The Interest in the study of microbiomes has exploded since 2007, when the Human Microbiome Project was launched in the United States, and does not seem ready to weaken, particularly with industrial opportunities (pharmaceuticals, cosmetics, food, etc.) , linked to the understanding of the interactions between microorganisms and the human body.
It is present on the surface of the skin, and in the hair follicles, the ducts of the sebaceous glands. Divided into resident flora and transient flora, the composition of the skin microbiota is influenced by many parameters (immune system, environment, hygiene and use of cosmetic products). It is now recognized that individual-microbiota coexistence is a real mutualism: the skin flora would play an essential role in protecting against pathogens and maintaining an operational barrier.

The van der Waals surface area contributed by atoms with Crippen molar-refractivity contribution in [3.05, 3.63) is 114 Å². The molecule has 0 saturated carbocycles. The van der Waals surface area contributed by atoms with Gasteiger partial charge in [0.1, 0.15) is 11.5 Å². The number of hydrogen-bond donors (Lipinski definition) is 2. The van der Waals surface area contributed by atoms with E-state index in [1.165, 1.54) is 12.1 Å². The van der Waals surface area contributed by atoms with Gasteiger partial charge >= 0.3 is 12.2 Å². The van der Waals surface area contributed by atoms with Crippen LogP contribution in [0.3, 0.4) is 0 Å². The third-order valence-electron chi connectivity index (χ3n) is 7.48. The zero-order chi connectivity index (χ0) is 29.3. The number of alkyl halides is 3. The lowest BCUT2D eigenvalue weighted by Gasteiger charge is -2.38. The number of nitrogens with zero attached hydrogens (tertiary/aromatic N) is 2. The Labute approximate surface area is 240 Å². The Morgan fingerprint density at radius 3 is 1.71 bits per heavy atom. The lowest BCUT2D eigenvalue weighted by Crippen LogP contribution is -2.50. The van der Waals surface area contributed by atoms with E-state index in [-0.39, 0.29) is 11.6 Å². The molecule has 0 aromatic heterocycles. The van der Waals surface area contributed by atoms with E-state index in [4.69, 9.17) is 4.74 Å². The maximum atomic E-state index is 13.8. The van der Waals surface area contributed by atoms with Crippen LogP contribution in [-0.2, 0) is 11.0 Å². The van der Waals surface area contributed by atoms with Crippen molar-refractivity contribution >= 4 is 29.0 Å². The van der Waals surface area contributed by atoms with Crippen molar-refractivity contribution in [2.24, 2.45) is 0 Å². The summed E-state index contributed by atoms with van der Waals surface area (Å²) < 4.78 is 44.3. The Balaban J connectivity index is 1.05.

Generally, the objective sought is to maintain the balance between the different species present on the skin and thus avoid potential disturbances.
Taking the example of studies on the digestive microbiome, cosmetic brands have therefore looked into “compatible” ingredients to strengthen existing flora:
In particular by:
Discussions are underway at the level of the European Commission’s working group on “border” products. Indeed, the status of products “used to keep the microbiome of the epidermis in good condition” is discussed. Clinical studies can now be carried out by test laboratories specializing in the safety and efficacy of cosmetics before placing on the market, to measure the concrete impact of formulations on the microbiome.
In the era of increasingly “personalized” cosmetics, this trend is clearly well on the way to establishing itself. Do cosmetic ranges adapted to each person’s microbiota, in addition to the type of skin, constitute the future of cosmetics?
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